Millburn is one of those distilleries that you don’t come across often. I think most bottlers have had a bottle or two in their day, but it’s never been a high roller. I only ever had one bottle of an awesome 33 year old by Blackadder, and tried some samples here and there.
Apart from that I’ve tried another Blackadder, and some Rare Malts editions. There might have been others but those were from before I started blogging. That means it’s more than five years ago, and not well documented (not at all, to be honest).
I drove past the distillery two years ago when holidaying near Inverness. The distillery is a restaurant now, called The Auld Distillery. Apart from the fact that the buildings are interesting to spot, I don’t care much about ‘walking the premises’ when there’s not much to see anymore. Brora, for example, is different since most things are still there and you actually walk the ruins.
Anyway, Millburn. A blender’s whisky, as were most when the closings of 1983-1985 happened. This one fell victim to the economic troubles of the early eighties which, in a way is surprising. They still needed blenders whiskies, and this distillery was fairly large and well located close to water and main roads.
A massive drop of fennel at first. Surprising, since I generally don’t find it in whisky, especially not in whiskies which have some reputation. In this case it’s not a bad find though. It’s a bit like a few of the Boutique-y whiskies, but not as first and all-encompassing. Alcohol, mint and oak. After a couple of minutes it gets a lot better and the fennel wears off. Freshly herbal with mint, peppermint oak and fresh barley.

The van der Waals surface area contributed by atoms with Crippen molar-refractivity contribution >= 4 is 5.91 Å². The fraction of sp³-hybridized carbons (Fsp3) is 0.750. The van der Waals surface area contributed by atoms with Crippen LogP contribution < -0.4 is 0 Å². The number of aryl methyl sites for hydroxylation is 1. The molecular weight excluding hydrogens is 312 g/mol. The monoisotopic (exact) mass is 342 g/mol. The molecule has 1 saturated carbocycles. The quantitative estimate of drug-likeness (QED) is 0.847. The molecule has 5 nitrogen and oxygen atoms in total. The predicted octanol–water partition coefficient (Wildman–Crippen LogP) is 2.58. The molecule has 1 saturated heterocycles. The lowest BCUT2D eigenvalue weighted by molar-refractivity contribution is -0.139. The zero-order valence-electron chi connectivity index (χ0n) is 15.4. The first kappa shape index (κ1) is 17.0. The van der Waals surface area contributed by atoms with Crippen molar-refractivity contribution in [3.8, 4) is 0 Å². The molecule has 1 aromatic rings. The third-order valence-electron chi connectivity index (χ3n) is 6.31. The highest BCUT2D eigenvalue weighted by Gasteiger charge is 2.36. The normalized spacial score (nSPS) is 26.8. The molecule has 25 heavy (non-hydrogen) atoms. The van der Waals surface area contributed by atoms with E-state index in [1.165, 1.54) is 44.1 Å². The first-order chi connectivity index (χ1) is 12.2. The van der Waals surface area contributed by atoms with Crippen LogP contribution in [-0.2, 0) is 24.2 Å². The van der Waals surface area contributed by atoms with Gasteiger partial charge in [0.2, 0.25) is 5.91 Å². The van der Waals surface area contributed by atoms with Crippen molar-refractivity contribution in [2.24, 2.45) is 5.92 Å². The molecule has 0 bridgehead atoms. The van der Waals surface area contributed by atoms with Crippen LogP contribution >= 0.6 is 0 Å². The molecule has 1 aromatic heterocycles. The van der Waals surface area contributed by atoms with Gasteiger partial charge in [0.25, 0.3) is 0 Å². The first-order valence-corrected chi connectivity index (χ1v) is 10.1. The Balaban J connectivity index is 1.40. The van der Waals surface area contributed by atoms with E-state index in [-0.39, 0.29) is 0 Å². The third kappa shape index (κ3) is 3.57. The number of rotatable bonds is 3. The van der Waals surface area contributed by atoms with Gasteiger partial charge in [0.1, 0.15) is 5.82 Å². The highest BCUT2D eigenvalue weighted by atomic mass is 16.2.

The palate is dry and sharp (as most of the Rare Malts are). There’s crusty bread, barley, oak and no fennel. Some vanilla, some black pepper, alcohol, pear peels, but mostly spicy.
The finish is very classic and old fashioned. Barley, oak, alcohol, bread and dried mint leaves. Tea, some vanilla. It mellows rather quickly.
It’s a bit of a weird whisky, this one. The fennel at the start takes some getting used to, but it’s not too bad. After that it becomes a very classic style whisky with lots of barley and oak. The kind you find more in the Rare Malts series (Hillside and Glen Mhor come to mind).
As with many of the Rare Malts, the ABV is high, and it’s a hot whisky. As in, there’s quite some impact from the alcohol. If you expect this it’s not too bad, but it is a bit much. It can do with some water, but I’m afraid it drowns quickly. The flavors aren’t very big and rich to begin with.
So, concluding, it’s a very nice whisky, but not one for daily drinking (especially not at current prices). It takes some time to properly appreciate this, but it can really shine if you know what to expect and are able to enjoy that.
Millburn 1975-2001, 25yo, 61.9%, Rare Malts. Available for € 650 at Best of Wines. (probably cheaper in auctions)